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Research article - Peer-reviewed, 2016

The response of hydrophyte growth forms and plant strategies to river restoration

Ecke, Frauke; Hellsten, Seppo; Köhler, Jan; Lorenz, Armin; Rääpysjärvi, Jaana; Scheunig, Sabine; Segersten, Joel; Baattrup-Pedersen, Annette


Evaluating ecological responses to restoration is important for assessing the success of river restorations. We evaluated the response of species richness and diversity of aquatic macrophyte (hydrophyte, instream aquatic plant) growth forms and strategies (Grime's CSR strategies; C competitive, S stress tolerant, R ruderal) in 10 small- and 10 large-scale river restoration projects in nine European countries. Restoration had no effect on total richness and diversity but significant effects if specific growth forms and plant strategies were considered. Results indicated that restoration caused an increase in the richness and diversity of submerged and a decrease in the proportion of competitive species. Responses were especially pronounced in relatively small widening projects in gravel-bed mountain rivers but not in relatively large restoration projects in sand-bed lowland rivers. Moreover, flow restoration increased the richness and diversity of floating-leaved species. In rivers with a high proportion of wetlands and waterbodies in the catchment, restoration increased the abundance of competitive plants. These results highlight that river and catchment properties need to be considered when evaluating river restoration projects. We suggest hydrophyte growth forms and plant strategies as suitable response variables to assess the effect of river restoration projects.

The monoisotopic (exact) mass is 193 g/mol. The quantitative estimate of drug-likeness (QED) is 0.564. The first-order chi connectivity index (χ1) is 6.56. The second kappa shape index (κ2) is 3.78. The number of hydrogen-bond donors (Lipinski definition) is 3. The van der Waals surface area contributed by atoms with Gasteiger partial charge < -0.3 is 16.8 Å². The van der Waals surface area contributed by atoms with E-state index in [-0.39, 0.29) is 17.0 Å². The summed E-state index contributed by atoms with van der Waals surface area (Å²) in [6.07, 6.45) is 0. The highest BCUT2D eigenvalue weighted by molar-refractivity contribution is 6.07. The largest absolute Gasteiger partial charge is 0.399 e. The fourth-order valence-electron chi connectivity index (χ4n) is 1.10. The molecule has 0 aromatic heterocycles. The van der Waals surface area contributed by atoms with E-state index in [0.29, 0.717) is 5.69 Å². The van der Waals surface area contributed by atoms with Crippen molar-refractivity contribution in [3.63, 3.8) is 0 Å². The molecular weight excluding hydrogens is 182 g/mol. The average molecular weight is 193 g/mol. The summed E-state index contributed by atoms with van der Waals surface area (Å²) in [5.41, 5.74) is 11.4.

Published in

2016, Volume: 769, number: 1, pages: 41-54
Publisher: Springer Verlag (Germany)